from Wiktionary, Creative Commons Attribution/Share-Alike License
- proper n. Frisian
from the GNU version of the Collaborative International Dictionary of English
- adj. Of or pertaining to Friesland, a province in the northern part of the Netherlands.
- proper n. The language of the Frisians, a Teutonic people formerly occupying a large part of the coast of Holland and Northwestern Germany. The modern dialects of Friesic are spoken chiefly in the province of Friesland, and on some of the islands near the coast of Germany and Denmark.
from The Century Dictionary and Cyclopedia
- Same as Friesian.
- n. The language of the Friesians. Friesic, in its oldest form specifically called Old Friesic, is a Low German dialect formerly spoken in the northern part of Germany in the district which includes the present Friesland. Old Friesic, with Old Saxon and Anglo-Saxon, constituted the main part of what is collectively called Old Low German, of which the present modern Friesic in its local variations, North, East, and West Friesic, and Dutch, Flemish, and Low German in its restricted sense (Platt Deutsch) are the modern continental remains.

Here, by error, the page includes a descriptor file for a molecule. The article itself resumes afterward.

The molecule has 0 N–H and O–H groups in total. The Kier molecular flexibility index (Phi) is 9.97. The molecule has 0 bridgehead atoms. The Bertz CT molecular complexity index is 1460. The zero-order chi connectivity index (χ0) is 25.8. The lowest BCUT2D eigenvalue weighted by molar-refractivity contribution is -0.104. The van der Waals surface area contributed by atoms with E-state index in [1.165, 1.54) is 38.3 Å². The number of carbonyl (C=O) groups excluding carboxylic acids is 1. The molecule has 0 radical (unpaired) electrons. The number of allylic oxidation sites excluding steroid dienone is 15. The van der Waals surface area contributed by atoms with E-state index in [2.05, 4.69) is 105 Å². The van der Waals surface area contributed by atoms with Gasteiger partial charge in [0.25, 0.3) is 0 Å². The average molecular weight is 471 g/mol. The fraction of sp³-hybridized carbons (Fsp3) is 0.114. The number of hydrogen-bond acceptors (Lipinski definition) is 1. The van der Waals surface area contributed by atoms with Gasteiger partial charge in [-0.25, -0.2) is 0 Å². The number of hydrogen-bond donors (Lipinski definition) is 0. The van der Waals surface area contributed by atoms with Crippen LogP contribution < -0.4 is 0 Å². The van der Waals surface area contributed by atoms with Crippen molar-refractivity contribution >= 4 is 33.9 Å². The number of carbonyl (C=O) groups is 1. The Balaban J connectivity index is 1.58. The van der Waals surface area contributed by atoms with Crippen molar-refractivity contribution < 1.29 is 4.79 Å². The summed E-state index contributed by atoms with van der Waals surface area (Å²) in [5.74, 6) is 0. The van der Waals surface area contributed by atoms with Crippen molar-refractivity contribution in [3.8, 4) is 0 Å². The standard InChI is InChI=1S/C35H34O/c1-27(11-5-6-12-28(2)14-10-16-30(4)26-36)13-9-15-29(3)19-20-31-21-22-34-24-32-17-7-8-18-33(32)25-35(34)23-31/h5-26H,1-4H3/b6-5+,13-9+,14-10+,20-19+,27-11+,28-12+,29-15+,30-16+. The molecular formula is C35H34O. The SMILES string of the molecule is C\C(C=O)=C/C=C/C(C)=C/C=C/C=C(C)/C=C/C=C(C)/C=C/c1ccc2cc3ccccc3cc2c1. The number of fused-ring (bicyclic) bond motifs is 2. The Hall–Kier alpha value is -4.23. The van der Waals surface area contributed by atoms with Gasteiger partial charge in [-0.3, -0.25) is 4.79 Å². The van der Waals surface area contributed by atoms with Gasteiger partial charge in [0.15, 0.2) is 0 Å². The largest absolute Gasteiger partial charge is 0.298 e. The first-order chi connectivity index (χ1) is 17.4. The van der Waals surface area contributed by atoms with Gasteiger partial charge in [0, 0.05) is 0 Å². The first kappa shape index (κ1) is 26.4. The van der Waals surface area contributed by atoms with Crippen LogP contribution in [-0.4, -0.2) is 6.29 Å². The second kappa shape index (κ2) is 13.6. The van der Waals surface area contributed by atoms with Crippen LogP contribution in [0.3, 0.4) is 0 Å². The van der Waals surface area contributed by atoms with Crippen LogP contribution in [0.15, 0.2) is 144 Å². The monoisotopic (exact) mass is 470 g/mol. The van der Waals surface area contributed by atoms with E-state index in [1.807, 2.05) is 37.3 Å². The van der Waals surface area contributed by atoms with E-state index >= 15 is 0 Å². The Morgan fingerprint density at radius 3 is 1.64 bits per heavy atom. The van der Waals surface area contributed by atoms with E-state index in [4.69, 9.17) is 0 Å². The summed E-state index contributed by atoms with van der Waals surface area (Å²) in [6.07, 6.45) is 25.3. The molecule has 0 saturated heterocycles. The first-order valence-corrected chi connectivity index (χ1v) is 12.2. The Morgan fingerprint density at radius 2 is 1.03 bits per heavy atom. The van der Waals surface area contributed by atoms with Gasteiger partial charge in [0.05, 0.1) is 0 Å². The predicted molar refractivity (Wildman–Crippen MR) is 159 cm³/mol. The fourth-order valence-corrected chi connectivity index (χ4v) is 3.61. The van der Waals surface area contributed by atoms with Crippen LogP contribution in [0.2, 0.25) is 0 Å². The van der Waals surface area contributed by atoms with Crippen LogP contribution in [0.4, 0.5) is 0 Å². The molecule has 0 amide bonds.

Sorry, no etymologies found.
Roeck_, Germ., according to Gesner; Friesic, _roek_; Ang. - S. _hroc_, the rook: but I am at a loss to discover anything similar in old French to explain the occurrence of the termination, which seems to be a popular or familiar diminutive, a Gallicism, analogous to _partlot_.
Yet the rule and the race of Goth, Frank, and Burgund have vanished from off the earth; while the sons of the unknown Saxon, Anglian, and Friesic warriors now hold in their hands the fate of the coming years.
It is to be found in the Low German, the Friesic, and the Anglo-Saxon.
[This is a Friesic and not an Anglo-Saxon form of the word, and
Friesic, Dr. Bosworth, the learned Professor of Anglo-Saxon Literature at Oxford, incidentally remarks, "I cannot omit to mention that the leaders of the Anglo-Saxons bear names which are now in use by the